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Brain Surgery Through the Nose? Dr. Otten Talks About TransNasal Surgery

Dr. Otten
Dr. Marc Otten

When we see “brain surgeons” operate on TV and in movies, they dramatically open the skull and delve deep into the brain tissue. In reality, it’s never that simple.

The brain is a complex and delicate organ, and some parts of it are difficult or impractical to reach safely by opening the skull.

Thankfully, there are other options for these hard-to-reach areas. Dr. Marc Otten, Director of Neurosurgery at NewYork-Presbyterian/Lawrence Hospital, recently gave a talk on one of those options—the transnasal approach—at the 10th Annual Otolaryngology Update in New York City.

The transnasal approach is just what it sounds like: The surgeon operates not by opening the back of the skull, but by going in through the patient’s nose.

He does this by using small, flexible tubes through which he can pass cameras and instruments. This type of surgery is called endoscopic or minimally invasive surgery, and it is one of Dr. Otten’s areas of specialization.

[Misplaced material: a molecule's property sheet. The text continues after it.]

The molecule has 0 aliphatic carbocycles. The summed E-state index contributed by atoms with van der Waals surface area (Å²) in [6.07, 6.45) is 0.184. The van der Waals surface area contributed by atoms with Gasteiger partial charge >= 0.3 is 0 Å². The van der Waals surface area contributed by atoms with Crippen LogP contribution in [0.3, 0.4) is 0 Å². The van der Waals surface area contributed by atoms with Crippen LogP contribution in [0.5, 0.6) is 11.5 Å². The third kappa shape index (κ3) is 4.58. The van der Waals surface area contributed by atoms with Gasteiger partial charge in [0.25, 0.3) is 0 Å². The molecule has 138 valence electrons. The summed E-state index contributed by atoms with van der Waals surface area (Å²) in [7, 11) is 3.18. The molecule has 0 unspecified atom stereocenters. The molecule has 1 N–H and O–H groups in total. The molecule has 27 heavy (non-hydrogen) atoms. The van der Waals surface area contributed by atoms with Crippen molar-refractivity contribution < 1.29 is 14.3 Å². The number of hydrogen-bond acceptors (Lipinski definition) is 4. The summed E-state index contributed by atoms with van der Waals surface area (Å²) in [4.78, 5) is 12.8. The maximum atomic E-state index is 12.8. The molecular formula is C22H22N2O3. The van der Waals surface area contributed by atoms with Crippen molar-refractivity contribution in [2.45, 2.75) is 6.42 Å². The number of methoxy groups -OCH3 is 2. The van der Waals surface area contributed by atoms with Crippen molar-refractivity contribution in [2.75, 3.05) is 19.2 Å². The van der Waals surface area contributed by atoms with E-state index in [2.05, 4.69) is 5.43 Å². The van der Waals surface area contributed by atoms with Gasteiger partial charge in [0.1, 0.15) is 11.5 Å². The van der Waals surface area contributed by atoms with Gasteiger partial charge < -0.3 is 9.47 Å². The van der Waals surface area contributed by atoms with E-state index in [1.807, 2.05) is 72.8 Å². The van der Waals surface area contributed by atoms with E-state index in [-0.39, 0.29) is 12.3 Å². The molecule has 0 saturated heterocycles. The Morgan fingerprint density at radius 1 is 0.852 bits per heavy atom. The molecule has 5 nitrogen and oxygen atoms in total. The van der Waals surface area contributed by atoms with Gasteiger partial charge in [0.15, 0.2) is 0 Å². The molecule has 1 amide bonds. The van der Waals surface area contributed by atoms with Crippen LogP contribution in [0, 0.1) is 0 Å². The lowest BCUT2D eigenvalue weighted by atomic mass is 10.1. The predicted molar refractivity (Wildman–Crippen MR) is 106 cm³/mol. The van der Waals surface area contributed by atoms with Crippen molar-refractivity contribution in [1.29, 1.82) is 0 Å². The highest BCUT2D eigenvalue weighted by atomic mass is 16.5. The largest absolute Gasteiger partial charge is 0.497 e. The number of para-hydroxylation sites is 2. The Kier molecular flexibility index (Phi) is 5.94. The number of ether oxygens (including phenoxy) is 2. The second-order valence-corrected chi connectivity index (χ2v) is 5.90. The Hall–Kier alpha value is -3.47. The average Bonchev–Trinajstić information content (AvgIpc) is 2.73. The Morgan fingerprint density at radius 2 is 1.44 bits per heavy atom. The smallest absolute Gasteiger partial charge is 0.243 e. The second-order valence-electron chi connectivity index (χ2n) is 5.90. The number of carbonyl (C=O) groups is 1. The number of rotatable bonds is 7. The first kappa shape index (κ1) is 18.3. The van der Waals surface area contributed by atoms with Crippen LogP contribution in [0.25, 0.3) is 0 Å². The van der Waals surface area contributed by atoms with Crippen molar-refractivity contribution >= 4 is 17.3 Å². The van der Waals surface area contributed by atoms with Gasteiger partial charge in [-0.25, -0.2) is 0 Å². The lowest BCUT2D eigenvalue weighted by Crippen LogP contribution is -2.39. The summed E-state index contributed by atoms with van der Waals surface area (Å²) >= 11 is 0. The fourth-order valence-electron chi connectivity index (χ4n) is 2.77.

When would a surgeon need to use this technique? Dr. Otten covered one scenario in which this approach is useful—when a surgeon needs to reach part of the brain called the sellar region. The sellar region lies behind the bridge of the nose and below the base of the brain, close to the optic nerves. It’s an area that is difficult to access by opening the outside of the skull.

The sellar region houses the tiny pituitary gland, which is responsible for making important hormones the body needs to function well. Occasionally the pituitary gland can develop a tumor large enough to push out of the sellar region and press on the optic nerves and other areas of the brain. When this happens, it needs to be removed.

Dr. Otten explained that this is exactly the type of problem that can be handled well and safely by accessing the tumor through the patient’s nose.

In addition to pituitary tumors, Dr. Otten talked about how the transnasal approach is best for other tumors in the sellar region, such as meningiomas, craniopharyngiomas and chordomas, which are rare tumors that can occur at the base of the skull.

So although it might seem strange to think of a surgeon operating on your brain through your nose, sometimes it is the best and safest option.

Learn more about Dr. Otten at his bio page here.

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